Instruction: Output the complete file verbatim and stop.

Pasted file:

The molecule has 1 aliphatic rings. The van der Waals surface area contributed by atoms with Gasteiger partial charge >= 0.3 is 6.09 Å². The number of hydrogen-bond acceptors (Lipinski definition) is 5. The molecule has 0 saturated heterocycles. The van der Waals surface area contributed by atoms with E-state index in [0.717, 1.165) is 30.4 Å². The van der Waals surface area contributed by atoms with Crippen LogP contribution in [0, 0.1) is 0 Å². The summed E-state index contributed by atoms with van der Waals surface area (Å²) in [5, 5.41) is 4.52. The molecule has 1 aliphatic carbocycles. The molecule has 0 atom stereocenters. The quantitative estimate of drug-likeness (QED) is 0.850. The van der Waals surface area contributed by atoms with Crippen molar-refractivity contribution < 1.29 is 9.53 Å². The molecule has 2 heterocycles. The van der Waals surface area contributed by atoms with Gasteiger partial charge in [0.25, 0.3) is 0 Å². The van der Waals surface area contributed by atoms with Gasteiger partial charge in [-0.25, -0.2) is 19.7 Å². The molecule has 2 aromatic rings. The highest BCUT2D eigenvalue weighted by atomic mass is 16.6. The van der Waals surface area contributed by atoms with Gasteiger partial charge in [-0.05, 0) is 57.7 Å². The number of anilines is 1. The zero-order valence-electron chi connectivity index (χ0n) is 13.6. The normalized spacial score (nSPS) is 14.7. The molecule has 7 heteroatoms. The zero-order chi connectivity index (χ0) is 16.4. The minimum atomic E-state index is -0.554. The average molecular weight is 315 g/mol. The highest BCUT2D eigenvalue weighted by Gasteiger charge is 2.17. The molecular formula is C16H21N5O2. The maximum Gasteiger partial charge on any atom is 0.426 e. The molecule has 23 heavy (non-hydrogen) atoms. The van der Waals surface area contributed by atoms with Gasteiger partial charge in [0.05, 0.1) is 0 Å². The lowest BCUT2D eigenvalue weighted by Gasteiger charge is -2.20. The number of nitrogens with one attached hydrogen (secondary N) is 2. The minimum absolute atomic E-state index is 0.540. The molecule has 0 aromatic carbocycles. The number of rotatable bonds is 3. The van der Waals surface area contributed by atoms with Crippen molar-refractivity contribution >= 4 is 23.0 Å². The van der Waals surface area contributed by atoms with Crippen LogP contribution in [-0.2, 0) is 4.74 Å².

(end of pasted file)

The molecule has 1 aliphatic rings. The van der Waals surface area contributed by atoms with Gasteiger partial charge >= 0.3 is 6.09 Å². The number of hydrogen-bond acceptors (Lipinski definition) is 5. The molecule has 0 saturated heterocycles. The van der Waals surface area contributed by atoms with E-state index in [0.717, 1.165) is 30.4 Å². The van der Waals surface area contributed by atoms with Crippen LogP contribution in [0, 0.1) is 0 Å². The summed E-state index contributed by atoms with van der Waals surface area (Å²) in [5, 5.41) is 4.52. The molecule has 1 aliphatic carbocycles. The molecule has 0 atom stereocenters. The quantitative estimate of drug-likeness (QED) is 0.850. The van der Waals surface area contributed by atoms with Crippen molar-refractivity contribution < 1.29 is 9.53 Å². The molecule has 2 heterocycles. The van der Waals surface area contributed by atoms with Gasteiger partial charge in [0.25, 0.3) is 0 Å². The van der Waals surface area contributed by atoms with Gasteiger partial charge in [-0.25, -0.2) is 19.7 Å². The molecule has 2 aromatic rings. The highest BCUT2D eigenvalue weighted by atomic mass is 16.6. The van der Waals surface area contributed by atoms with Gasteiger partial charge in [-0.05, 0) is 57.7 Å². The number of anilines is 1. The zero-order valence-electron chi connectivity index (χ0n) is 13.6. The normalized spacial score (nSPS) is 14.7. The molecule has 7 heteroatoms. The zero-order chi connectivity index (χ0) is 16.4. The minimum atomic E-state index is -0.554. The average molecular weight is 315 g/mol. The highest BCUT2D eigenvalue weighted by Gasteiger charge is 2.17. The molecular formula is C16H21N5O2. The maximum Gasteiger partial charge on any atom is 0.426 e. The molecule has 23 heavy (non-hydrogen) atoms. The van der Waals surface area contributed by atoms with Gasteiger partial charge in [0.05, 0.1) is 0 Å². The lowest BCUT2D eigenvalue weighted by Gasteiger charge is -2.20. The number of nitrogens with one attached hydrogen (secondary N) is 2. The minimum absolute atomic E-state index is 0.540. The molecule has 0 aromatic carbocycles. The number of rotatable bonds is 3. The van der Waals surface area contributed by atoms with Crippen molar-refractivity contribution >= 4 is 23.0 Å². The van der Waals surface area contributed by atoms with Crippen LogP contribution in [-0.2, 0) is 4.74 Å².